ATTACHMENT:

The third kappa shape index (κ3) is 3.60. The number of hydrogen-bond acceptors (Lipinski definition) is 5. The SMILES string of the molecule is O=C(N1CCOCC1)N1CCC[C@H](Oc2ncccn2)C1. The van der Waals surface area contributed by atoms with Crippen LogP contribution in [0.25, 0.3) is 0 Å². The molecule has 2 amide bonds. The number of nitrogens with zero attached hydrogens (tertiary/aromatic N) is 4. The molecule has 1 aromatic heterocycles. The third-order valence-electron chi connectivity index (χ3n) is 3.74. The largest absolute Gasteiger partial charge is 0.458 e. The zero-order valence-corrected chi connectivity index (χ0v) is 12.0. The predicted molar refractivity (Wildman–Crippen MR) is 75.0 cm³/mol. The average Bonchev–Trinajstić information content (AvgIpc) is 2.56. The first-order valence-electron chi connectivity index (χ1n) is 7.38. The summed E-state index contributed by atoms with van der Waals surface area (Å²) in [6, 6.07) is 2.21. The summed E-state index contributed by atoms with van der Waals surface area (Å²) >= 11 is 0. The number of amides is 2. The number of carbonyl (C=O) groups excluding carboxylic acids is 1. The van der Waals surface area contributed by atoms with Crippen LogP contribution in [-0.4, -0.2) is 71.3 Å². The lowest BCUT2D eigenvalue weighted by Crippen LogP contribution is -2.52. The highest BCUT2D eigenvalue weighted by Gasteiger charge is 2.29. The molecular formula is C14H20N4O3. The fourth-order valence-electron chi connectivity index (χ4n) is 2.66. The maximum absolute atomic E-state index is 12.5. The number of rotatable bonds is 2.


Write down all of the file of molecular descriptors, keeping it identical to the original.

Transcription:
The third kappa shape index (κ3) is 3.60. The number of hydrogen-bond acceptors (Lipinski definition) is 5. The SMILES string of the molecule is O=C(N1CCOCC1)N1CCC[C@H](Oc2ncccn2)C1. The van der Waals surface area contributed by atoms with Crippen LogP contribution in [0.25, 0.3) is 0 Å². The molecule has 2 amide bonds. The number of nitrogens with zero attached hydrogens (tertiary/aromatic N) is 4. The molecule has 1 aromatic heterocycles. The third-order valence-electron chi connectivity index (χ3n) is 3.74. The largest absolute Gasteiger partial charge is 0.458 e. The zero-order valence-corrected chi connectivity index (χ0v) is 12.0. The predicted molar refractivity (Wildman–Crippen MR) is 75.0 cm³/mol. The average Bonchev–Trinajstić information content (AvgIpc) is 2.56. The first-order valence-electron chi connectivity index (χ1n) is 7.38. The summed E-state index contributed by atoms with van der Waals surface area (Å²) in [6, 6.07) is 2.21. The summed E-state index contributed by atoms with van der Waals surface area (Å²) >= 11 is 0. The number of amides is 2. The number of carbonyl (C=O) groups excluding carboxylic acids is 1. The van der Waals surface area contributed by atoms with Crippen LogP contribution in [-0.4, -0.2) is 71.3 Å². The lowest BCUT2D eigenvalue weighted by Crippen LogP contribution is -2.52. The highest BCUT2D eigenvalue weighted by Gasteiger charge is 2.29. The molecular formula is C14H20N4O3. The fourth-order valence-electron chi connectivity index (χ4n) is 2.66. The maximum absolute atomic E-state index is 12.5. The number of rotatable bonds is 2.